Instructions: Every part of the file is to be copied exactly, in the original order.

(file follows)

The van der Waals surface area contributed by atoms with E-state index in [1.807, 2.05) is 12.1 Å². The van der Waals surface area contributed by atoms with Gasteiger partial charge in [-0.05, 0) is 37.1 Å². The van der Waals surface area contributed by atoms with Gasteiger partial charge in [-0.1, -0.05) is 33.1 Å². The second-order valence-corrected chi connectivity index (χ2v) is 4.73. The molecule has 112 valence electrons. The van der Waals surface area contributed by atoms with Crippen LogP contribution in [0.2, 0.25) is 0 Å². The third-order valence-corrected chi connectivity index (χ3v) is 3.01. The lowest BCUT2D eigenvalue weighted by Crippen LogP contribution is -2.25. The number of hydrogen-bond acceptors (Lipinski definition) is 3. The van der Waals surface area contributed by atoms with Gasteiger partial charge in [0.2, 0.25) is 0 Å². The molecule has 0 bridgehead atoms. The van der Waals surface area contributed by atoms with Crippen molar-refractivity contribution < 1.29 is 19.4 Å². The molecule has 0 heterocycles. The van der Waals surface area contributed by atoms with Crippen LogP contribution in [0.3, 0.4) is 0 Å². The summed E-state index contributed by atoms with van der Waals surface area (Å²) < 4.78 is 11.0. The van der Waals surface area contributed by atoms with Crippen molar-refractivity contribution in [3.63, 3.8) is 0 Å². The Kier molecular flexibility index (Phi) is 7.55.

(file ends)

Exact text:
The van der Waals surface area contributed by atoms with E-state index in [1.807, 2.05) is 12.1 Å². The van der Waals surface area contributed by atoms with Gasteiger partial charge in [-0.05, 0) is 37.1 Å². The van der Waals surface area contributed by atoms with Gasteiger partial charge in [-0.1, -0.05) is 33.1 Å². The second-order valence-corrected chi connectivity index (χ2v) is 4.73. The molecule has 112 valence electrons. The van der Waals surface area contributed by atoms with Crippen LogP contribution in [0.2, 0.25) is 0 Å². The third-order valence-corrected chi connectivity index (χ3v) is 3.01. The lowest BCUT2D eigenvalue weighted by Crippen LogP contribution is -2.25. The number of hydrogen-bond acceptors (Lipinski definition) is 3. The van der Waals surface area contributed by atoms with Gasteiger partial charge in [0.2, 0.25) is 0 Å². The molecule has 0 bridgehead atoms. The van der Waals surface area contributed by atoms with Crippen molar-refractivity contribution < 1.29 is 19.4 Å². The molecule has 0 heterocycles. The van der Waals surface area contributed by atoms with Crippen LogP contribution in [0.3, 0.4) is 0 Å². The summed E-state index contributed by atoms with van der Waals surface area (Å²) < 4.78 is 11.0. The van der Waals surface area contributed by atoms with Crippen molar-refractivity contribution in [3.63, 3.8) is 0 Å². The Kier molecular flexibility index (Phi) is 7.55.